Back when I was in my late teens and early 20s my attention was captured by tennis legend Bjorn Borg. I’d never been a tennis player (badminton was more my style) or followed any of the Grand Slam events. But this skinny Swede with his scruffy little beard and long hair caught my attention. Perhaps because he’d had success at such a young age – winning the prestigious Davis Cup at age 15. Perhaps because he seemed to take down his opponents with machine-like precision, showing no emotion. Did Nordic blood run icy cold? Perhaps because he looked too thin to have any staying power, but power he had. I also read somewhere that his resting pulse was unbelievably slow, even for an athlete. It saddened me in an offhand way when he retired in 1981 at the ripe old age of 26. He’d brought me some enjoyment in a game I’d before barely understood.

Recently I came across a movie filmed and produced by a Swedish film company titled Borg vs. McEnroe. I was intrigued, well recalling the epic battle between the two in the finals match at Wimbledon 1980. When Borg won, after lobbing and volleying with McEnroe for hours, he fell to his knees in a pose of supplication. Emotionless? Not so much that day.

The film chronicled bits and pieces of Borg’s childhood and some of McEnroe’s as well. McEnroe’s father was a lawyer. Young John was brilliant at Math. The only thing I’d ever considered him brilliant at was the use of foul language, arguing over calls of “out” or “line” and partying. I did not respect him as a person even while admiring his talent. Borg, with his quiet demeanor, I could respect and admire more easily on both. The film brought out the fact that Borg was not always so self-contained. In fact, he’d been threatened with removal from the tennis training facility in his hometown. He was a foul mouthed, argumentative, temperamental youth, throwing tantrums over what he thought were missed calls ala John McEnroe. Say it isn’t so! He was also a hockey player in his youth. When Borg’s new coach took over, taking him firmly in hand, he didn’t find it too necessary to give him instruction in tennis, but more in acceptable behavior. Borg was a relatively quick study. But his coach had to learn too. He had to learn that for Bjorn being less than the greatest was unacceptable. He would and could play without letting his head get in the way for many years, but when he was bested by McEnroe in the 1981 final at Wimbledon he was “done”. Second was the same as 102nd in his mind. He’d had a great winning streak though.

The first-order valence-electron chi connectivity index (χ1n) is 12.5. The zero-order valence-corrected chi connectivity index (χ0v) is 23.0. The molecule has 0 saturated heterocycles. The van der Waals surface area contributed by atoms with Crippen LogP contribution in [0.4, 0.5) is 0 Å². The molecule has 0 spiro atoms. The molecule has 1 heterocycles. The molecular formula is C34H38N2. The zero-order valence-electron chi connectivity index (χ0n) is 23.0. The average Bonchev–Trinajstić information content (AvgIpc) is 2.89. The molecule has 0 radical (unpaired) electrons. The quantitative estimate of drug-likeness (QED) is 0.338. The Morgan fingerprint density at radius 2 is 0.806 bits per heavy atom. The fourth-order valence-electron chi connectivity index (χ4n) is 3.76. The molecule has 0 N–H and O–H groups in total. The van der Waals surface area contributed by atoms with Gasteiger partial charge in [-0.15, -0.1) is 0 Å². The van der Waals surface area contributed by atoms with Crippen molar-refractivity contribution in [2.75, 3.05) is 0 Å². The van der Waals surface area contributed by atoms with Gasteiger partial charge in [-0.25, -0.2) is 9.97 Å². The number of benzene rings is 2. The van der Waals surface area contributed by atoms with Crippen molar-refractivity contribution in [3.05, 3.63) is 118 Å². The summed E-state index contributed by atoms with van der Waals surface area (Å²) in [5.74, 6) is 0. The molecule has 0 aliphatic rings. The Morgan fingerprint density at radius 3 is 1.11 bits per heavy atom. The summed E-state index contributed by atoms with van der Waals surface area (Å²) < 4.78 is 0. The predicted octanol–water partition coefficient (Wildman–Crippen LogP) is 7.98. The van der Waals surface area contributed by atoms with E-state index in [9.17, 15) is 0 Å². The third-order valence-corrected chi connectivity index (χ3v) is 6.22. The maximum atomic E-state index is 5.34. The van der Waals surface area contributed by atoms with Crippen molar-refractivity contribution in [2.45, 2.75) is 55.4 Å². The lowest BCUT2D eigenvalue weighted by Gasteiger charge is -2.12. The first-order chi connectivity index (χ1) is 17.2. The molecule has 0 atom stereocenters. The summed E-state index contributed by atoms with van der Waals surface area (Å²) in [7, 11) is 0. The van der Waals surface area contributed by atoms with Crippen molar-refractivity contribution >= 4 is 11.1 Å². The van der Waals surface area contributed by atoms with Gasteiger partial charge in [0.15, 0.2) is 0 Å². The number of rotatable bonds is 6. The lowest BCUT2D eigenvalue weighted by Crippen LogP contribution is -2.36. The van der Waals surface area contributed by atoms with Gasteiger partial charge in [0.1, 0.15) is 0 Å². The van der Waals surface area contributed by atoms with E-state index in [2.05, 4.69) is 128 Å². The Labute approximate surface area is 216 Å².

I am a pre-Title 9 woman. Meaning girls of my generation were not allowed competitive sports beyond the Girls Athletic Association, which was intramural competition against the same gals who you went up against in phys. ed. class. And yourself of course. I was pretty good at archery and softball, mediocre at volleyball and stank at basketball. I had some speed on the track but no stamina for distance. Due to prior injury I was not allowed “tumbling” (now known as gymnastics”). I also did not have a competitive streak. I used my fighting attitude against childhood illness and medical issues. Sports were fun but I didn’t really see the importance of winning a game when by my teenage years I’d already been in literal fights for my life several times over. I tended to reserve my strengths, such as they may have been, for any upcoming battles of that type and not those that took place on the playing field.

It was fun to watch the film between two giants of the tennis world. I gained insight into Borg and admired him more for the knowledge gained by watching the film. I also gained insight into McEnroe and could finally cut him some slack, not much but some. So what makes a champion? Seems they’re grown not Bjorn (teehee) just like everything else.

Can July be here already? Yeesh. Seems none of us can fight Mother Nature. Fault!

(Copyright © 2020 APG Media)

Load comments